- The Trump administration is ratcheting up pressure on college and state leaders to reopen campuses this fall.
- Federal officials, speaking at a White House roundtable on the topic Tuesday, said they expected K-12 schools and colleges to resume operations in the fall. President Donald Trump said during the event that he intended to pressure governors to do so.
- Some colleges have said they would remain almost exclusively online in the next academic year. The push by the White House throws their plans into question.
Many colleges intend to hold in-person classes in the fall, even as coronavirus cases spike across the country. As institutions have announced their plans over the past couple of months, the U.S. Department of Education has remained quiet about whether it would expect colleges to reopen in the fall.
Then on Monday, Trump tweeted. His all-caps declaration that "schools must open" was the first definitive White House statement of what federal officials would demand of educators in the coming academic year.
That same day, U.S. Immigration and Customs Enforcement announced a new policy that international students won't be allowed to enter or stay in the U.S. if their college opts to remain fully online for the fall term. If the health crisis worsens and colleges revert to online instruction during the academic year, those students would need to leave the country, according to the rule.
Backlash was immediate, with critics arguing the move complicated colleges' plans for reopening campuses. Some high-profile institutions have decided to continue instruction mostly online in the fall, including Harvard University and all of the California State University System campuses.
Then, on Tuesday, the administration engaged in a full-court press on reopening schools. The four-hour roundtable featured top officials along with Trump, including Education Secretary Betsy DeVos, Health Secretary Alex Azar and Vice President Mike Pence, as well as a contingent of health experts, instructors, students and college administrators who supported reopening schools.
"Our expectation should be that students can be back together in the fall, whether it's on K-12 campuses or higher ed environments as well," DeVos said, adding that "with everything in life, there is some level of risk."
Trump took a sharper tone, accusing those who wanted to keep schools shuttered of politicizing the issue. He called out Harvard, saying the institution should be ashamed for continuing online learning. "It's an easy way out," he said.
A significant number of colleges have sought to restart face-to-face classes, in part because they are concerned that doing otherwise would dent their enrollments, some experts say. Colleges are already bracing for a downturn in revenue, and a decline in lucrative out-of-state and international students would especially damage their finances. International students make up about 6% of higher ed enrollment.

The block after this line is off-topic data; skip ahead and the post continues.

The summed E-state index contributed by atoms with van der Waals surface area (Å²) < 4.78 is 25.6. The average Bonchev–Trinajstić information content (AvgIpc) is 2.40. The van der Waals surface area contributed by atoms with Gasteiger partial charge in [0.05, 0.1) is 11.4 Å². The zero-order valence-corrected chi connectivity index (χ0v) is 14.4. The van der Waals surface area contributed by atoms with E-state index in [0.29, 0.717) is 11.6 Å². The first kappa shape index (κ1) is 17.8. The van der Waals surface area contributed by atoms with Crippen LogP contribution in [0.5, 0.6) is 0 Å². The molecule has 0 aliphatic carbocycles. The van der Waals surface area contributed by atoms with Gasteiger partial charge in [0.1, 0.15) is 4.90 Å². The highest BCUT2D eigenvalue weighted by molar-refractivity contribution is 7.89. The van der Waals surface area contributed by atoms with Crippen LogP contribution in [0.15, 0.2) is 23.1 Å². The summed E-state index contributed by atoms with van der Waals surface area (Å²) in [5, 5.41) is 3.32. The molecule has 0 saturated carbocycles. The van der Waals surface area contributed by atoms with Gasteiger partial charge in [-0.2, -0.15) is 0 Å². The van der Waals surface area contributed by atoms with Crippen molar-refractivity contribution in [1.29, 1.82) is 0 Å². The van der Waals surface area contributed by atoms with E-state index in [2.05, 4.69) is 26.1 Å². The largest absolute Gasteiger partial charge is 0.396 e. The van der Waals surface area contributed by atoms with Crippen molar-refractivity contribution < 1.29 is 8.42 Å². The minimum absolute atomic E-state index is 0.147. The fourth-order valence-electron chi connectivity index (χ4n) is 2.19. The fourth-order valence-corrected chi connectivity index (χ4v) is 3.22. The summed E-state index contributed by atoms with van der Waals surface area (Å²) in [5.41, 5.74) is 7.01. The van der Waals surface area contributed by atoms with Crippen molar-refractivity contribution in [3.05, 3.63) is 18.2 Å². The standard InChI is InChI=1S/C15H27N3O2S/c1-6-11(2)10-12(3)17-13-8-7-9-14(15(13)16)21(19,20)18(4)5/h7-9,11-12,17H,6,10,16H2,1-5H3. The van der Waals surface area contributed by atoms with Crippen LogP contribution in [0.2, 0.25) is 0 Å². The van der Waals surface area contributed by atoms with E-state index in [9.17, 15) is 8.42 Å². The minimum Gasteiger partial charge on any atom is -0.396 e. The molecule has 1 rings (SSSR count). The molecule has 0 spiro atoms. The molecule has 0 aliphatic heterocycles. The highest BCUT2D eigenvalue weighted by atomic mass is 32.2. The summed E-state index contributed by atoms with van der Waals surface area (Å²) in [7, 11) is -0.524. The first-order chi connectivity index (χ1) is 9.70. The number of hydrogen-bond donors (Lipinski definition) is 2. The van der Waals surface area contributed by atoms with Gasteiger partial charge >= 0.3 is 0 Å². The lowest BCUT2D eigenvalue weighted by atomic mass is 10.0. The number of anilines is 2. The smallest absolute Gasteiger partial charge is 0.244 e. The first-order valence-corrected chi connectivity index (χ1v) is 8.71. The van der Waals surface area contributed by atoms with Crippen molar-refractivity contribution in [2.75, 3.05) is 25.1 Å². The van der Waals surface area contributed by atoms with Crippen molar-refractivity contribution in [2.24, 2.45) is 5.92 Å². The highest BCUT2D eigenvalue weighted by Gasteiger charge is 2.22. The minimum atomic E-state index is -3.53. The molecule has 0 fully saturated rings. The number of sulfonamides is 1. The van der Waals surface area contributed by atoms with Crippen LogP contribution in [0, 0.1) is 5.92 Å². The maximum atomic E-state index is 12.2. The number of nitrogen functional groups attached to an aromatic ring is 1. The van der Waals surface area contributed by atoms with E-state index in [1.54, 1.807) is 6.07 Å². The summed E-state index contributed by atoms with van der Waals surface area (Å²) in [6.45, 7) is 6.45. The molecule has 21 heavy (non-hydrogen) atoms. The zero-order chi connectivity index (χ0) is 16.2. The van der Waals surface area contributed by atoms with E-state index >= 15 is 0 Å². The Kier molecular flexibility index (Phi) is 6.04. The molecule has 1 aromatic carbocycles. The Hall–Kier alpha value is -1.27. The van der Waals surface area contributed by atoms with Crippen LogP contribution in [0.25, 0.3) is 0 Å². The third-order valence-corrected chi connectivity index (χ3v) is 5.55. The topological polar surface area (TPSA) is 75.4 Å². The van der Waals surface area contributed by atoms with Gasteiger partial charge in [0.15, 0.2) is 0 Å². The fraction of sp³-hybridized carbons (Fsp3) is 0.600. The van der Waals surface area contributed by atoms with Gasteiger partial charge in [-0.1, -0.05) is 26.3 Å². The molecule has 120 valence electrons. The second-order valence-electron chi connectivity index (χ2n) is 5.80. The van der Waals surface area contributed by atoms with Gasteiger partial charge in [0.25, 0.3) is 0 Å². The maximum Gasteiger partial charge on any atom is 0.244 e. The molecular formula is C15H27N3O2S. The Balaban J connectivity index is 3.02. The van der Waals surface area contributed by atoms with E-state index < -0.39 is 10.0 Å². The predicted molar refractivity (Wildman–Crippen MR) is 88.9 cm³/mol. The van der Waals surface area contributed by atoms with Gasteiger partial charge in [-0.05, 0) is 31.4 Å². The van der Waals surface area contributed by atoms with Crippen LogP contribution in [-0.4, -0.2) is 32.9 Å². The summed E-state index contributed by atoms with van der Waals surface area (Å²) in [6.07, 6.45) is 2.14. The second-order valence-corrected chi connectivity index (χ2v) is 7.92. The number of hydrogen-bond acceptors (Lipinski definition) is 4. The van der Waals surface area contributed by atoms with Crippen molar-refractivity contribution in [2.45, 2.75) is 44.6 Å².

Institutions have touted a slew of safety measures designed to mitigate the virus's spread. Those involve mandatory face coverings, widespread testing for the coronavirus and robust contact tracing, as well as changes to the physical environment, such as installing plexiglass barriers in classrooms. But these protections could prove costly, especially for colleges whose budgets are already precarious.
Some in the sector are calling for building up colleges' online infrastructure in the likelihood the coronavirus continues to disrupt campus operations.
At a virtual meeting of the House's higher education subcommittee Tuesday, Shaun Harper, president of the American Educational Research Association and founder and executive director of the University of Southern California's Race and Equity Center, questioned why colleges were hyper-focused on reopening campuses.
During the meeting, Harper said he was "annoyed" that colleges were scrambling to ensure football — a major source of revenue for some schools — could take place in the fall, when instead they could be figuring out how students could learn effectively in a digital environment. The latter, he said, is an inexpensive endeavor compared with trying to resume normal operations.
Also during the hearing, California State Chancellor Tim White repeatedly mentioned the need for new federal aid for the sector as colleges craft their reopening strategies. The last relief bill, the Coronavirus Aid, Relief, and Economic Security (CARES) Act, set aside $14 billion for higher education, a far cry from what industry groups say was needed. Cal State didn't plan for in-person courses in the fall, in part because it estimated reopening fully would cost the system millions every week to adequately test students, White said.
House Democrats' proposal, the Health and Economic Recovery Omnibus Emergency Solutions (HEROES) Act, gives $37 billion more to colleges, but it has been skewered by Republican lawmakers, who say the legislation goes too far and isn't focused on the financial fallout the virus caused.
Rep. Lloyd Smucker (R-Penn.) said during the hearing that the bill was partisan and invited a "socalist takeover" of private loan companies. He said the postsecondary system is bloated, joining other lawmakers who questioned during the hearing what cuts colleges have made in light of the pandemic.